In the News

Robert P. Tiplady Plays Key Role in New Michigan Domestic Asset Protection Trust Legislation

February 16, 2017

Robert P. Tiplady, Ann Arbor-based member of Dykema’s Taxation Group, chaired the Michigan State Bar Probate and Estate Planning Section subcommittee that drafted Domestic Asset Protection Trust (DAPT) legislation for the state of Michigan. Michigan is the 17th state to enact a law permitting creditor-shielded trusts. The law becomes effective March 8, 2017.

DAPTs are irrevocable trusts that, if certain legal requirements are met, can shield assets from the claims of a person’s creditors. Individuals who are concerned about possible creditor exposure, such as business owners, executives and physicians, should consider using a DAPT.

Previously, to use a DAPT a person had to transfer assets to an out-of-state trustee in a jurisdiction such as Delaware, Alaska or Nevada. Now assets can be transferred to a person residing in Michigan such as a family member or a Michigan corporate or professional trustee. The transferor cannot be the trustee, but can be a beneficiary of the trust. Among the rights that the transferor may retain are the rights to:

  • Direct trust investment decisions;
  • Remove and replace trustees;
  • Veto distributions from the trust;
  • Receive discretionary distributions of income and/or principal;
  • Receive the income from the trust;
  • Direct how the assets are to be distributed on the transferor’s death provided that the assets may not be transferred to the transferor, the transferor’s creditors, the transferor’s estate, or the creditors of the transferor’s estate;
  • Receive the annuity or unitrust payments from a charitable remainder trust;
  • Receive the annuity or unitrust payments from a grantor retained annuity trust; and
  • Receive an annuity from the trust of not more than 5 percent of the trust’s initial value.

If properly established and funded, the Act provides that the transferor’s creditors may not reach assets transferred to the trust upon expiration of a two-year period beginning with the date the assets are transferred to the trust except in certain instances of fraudulent concealment. For bankruptcy, a longer statute of limitation may apply.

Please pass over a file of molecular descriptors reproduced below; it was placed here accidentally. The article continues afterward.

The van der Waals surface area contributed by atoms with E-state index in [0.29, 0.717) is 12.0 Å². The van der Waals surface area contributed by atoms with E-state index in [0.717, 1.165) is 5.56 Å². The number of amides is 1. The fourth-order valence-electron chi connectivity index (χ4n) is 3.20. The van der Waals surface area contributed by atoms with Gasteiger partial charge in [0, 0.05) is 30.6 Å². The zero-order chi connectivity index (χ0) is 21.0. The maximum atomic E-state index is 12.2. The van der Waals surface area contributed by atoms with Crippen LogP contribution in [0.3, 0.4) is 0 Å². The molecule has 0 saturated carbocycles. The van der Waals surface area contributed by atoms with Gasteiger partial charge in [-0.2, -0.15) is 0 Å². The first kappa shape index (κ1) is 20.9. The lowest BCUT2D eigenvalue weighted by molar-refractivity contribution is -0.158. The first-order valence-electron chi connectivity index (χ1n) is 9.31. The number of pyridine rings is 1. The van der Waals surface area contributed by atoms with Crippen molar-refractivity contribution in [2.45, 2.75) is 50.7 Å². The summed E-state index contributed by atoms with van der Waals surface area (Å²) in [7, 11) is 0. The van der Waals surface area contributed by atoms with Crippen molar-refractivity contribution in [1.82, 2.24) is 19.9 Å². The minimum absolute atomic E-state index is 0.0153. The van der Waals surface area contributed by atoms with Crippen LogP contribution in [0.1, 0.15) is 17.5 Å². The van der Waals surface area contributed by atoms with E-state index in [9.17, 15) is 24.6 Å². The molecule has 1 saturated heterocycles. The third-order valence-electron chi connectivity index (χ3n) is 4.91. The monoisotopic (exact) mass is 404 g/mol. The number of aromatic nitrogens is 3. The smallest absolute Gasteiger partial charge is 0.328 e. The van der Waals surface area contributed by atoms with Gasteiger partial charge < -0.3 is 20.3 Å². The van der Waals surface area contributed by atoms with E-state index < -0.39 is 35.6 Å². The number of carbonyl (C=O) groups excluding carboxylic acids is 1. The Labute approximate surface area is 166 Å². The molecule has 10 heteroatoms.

To take advantage of this opportunity, a DAPT should be created and assets transferred before a claim arises.

Tiplady, who has been recognized in Chambers High Net Worth Guide for Michigan in the area of Private Wealth Law, spoke about the legislation in the February 10, 2017, Forbes article, “Michigan Debuts The Latest State Asset Protection Trust.”

In his practice, Tiplady concentrates in the areas of estate planning, wealth preservation, business succession, asset protection and probate, including wills, trusts, powers of attorney, probate and trust administration, and probate litigation. He regularly advises business owners, executives and professionals regarding family/business succession, tax, wills and trusts. Mr. Tiplady also advises families, family offices and fiduciaries regarding will and trust disputes, will and trust interpretation issues, disgruntled beneficiaries and tax issues.

For more information about the new Michigan law or Domestic Asset Protection Trusts, please contact Robert Tiplady at 734-214-7644 or rtiplady@dykema.com.